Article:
by Riley Sugarman
Photography courtesy of Marissa Wu
Brunch is an integral part of Boston University, whether as a way to catch up with friends or recuperate after a night out.
Each BU school has its own distinct personality, as does each brunch location in Boston. Keep reading to find out which brunch spot to try out next weekend according to your BU school.
College of Arts and Sciences
CAS is the largest school at BU with 24 different departments and a variety of majors. Union in Allston matches the vast array of choices with its extensive menu.
The restaurant offers seven types of pancakes, five types of Belgian waffles, six types of eggs Benedict and 13 omelets, which is enough to make any CAS student feel at home.
College of Communication
COM students need to think outside of the box to make it in the communication world post-graduation. The menu at Lulus looks freshly plucked from a communication major’s dreams, with unique and eye-catching options.
Some options include Vermont maple crème brulee, bourbon pecan-chocolate chip pie, short rib mac & cheese and espresso martinis.
College of Engineering
While known for its unique food options, such as crab cake Benedict, cinnamon monkey bread and homemade Pop Tart, Stephanie’s offers a build-your-own Bloody Mary that is customizable from the spirit used to the flavor of rim salt.
Engineering students spend their days building in EPIC, so they would undoubtedly create the best Bloody Mary possible when stopping by at Stephanie’s Tremont or Newbury Street locations.
College of Fine Arts
Trident Café is known for its quirky atmosphere, and it’s no secret that CFA students have a similar attitude. Their infectious spunk can be spotted from halfway down Comm. Ave.
CFA students will fit right in with the ambiance and the fun events offered at Trident Café, not to mention the tasty food.
College of General Studies
Located on Newbury Street, Cafeteria offers a plentiful brunch menu for any foodie who has trouble deciding on a location for Sunday brunch.
CGS students chose their school to help decide on a major, so they will love the variety Cafeteria has to offer.
Tatte Bakery and Café’s menu is simple and to the point with classic options everyone will love.
Tatte boasts staple dishes such as egg in a hole and croissant sandwiches, along with an extensive coffee and tea menu that Questrom students need to survive the long hours of core.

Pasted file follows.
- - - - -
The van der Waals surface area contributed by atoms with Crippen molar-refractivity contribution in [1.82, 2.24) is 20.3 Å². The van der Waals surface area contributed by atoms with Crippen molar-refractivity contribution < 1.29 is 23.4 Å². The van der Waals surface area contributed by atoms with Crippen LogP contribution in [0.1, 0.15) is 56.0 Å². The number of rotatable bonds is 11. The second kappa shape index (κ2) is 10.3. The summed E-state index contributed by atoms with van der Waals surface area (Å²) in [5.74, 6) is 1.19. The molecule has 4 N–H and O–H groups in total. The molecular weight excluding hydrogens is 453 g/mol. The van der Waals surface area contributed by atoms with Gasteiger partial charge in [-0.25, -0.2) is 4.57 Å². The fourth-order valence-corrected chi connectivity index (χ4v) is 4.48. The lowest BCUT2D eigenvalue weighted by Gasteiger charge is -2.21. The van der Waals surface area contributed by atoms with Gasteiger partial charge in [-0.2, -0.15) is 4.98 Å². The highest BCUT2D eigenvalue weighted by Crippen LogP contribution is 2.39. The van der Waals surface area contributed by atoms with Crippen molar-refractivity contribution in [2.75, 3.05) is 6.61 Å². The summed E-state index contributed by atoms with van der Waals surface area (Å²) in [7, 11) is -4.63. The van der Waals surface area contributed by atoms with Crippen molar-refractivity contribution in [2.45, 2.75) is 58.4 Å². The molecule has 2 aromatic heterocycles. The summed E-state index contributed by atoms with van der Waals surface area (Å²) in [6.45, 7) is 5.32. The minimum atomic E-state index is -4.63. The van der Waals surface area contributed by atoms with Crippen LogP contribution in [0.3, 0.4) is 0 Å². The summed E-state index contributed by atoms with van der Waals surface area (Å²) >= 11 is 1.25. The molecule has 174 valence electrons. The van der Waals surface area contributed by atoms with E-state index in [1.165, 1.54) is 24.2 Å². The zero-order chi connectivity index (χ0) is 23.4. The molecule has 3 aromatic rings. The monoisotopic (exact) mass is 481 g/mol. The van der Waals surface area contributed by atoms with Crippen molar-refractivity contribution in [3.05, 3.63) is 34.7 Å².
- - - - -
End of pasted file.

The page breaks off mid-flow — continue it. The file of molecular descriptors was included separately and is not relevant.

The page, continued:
“Tatte feels like an elevated version of Breadwinners, so it would fit perfectly in Questrom,” said Angela Egger (QST ’20).
The Friendly Toast is known for its plethora of vegan, gluten free and vegetarian-friendly options, along with a “Fit & Friendly” menu. Sargent students’ main concern is staying healthy during the semester, and they will have no problem doing so at this healthy brunch place.
“I like that it’s locally sourced because supporting local farmers is both beneficial for them and for our health,” said Rachel Litton (SAR ’18).
School of Education
SED students spend most of their days in practicum preparing to become the next generation of educators. For them, there is no better place to eat brunch than at The Breakfast Club.
The brunch spot offers dozens of breakfast and lunch options, including the Library Special menu with choices such as The Janitor, The Jock, The Teacher and The Dean’s Office, which is perfect for any future teacher.
“It’s a brunch place based on a movie about a school, and they literally have an option called ‘The Teacher,’ so it’s definitely fitting,” said Jenna Lanciani (SED ’19).
School of Hospitality Administration
Earls offers foods fit for continental breakfasts, ranging from golden waffles and cream to an avocado super brunch. SHA students plan to enter the hospitality field, many hoping to work in swanky hotels.
They will love Earls’ self-described sophisticated setting which compares to high-end hotel bars.
No matter what school you are in, take these suggestions to venture outside of the BU bubble for a couple of hours or discover a new weekend tradition with friends.
“Brunch is a way to eat breakfast in the middle of the day without feeling bad about yourself,” said Maggie Frawley (SAR ’18).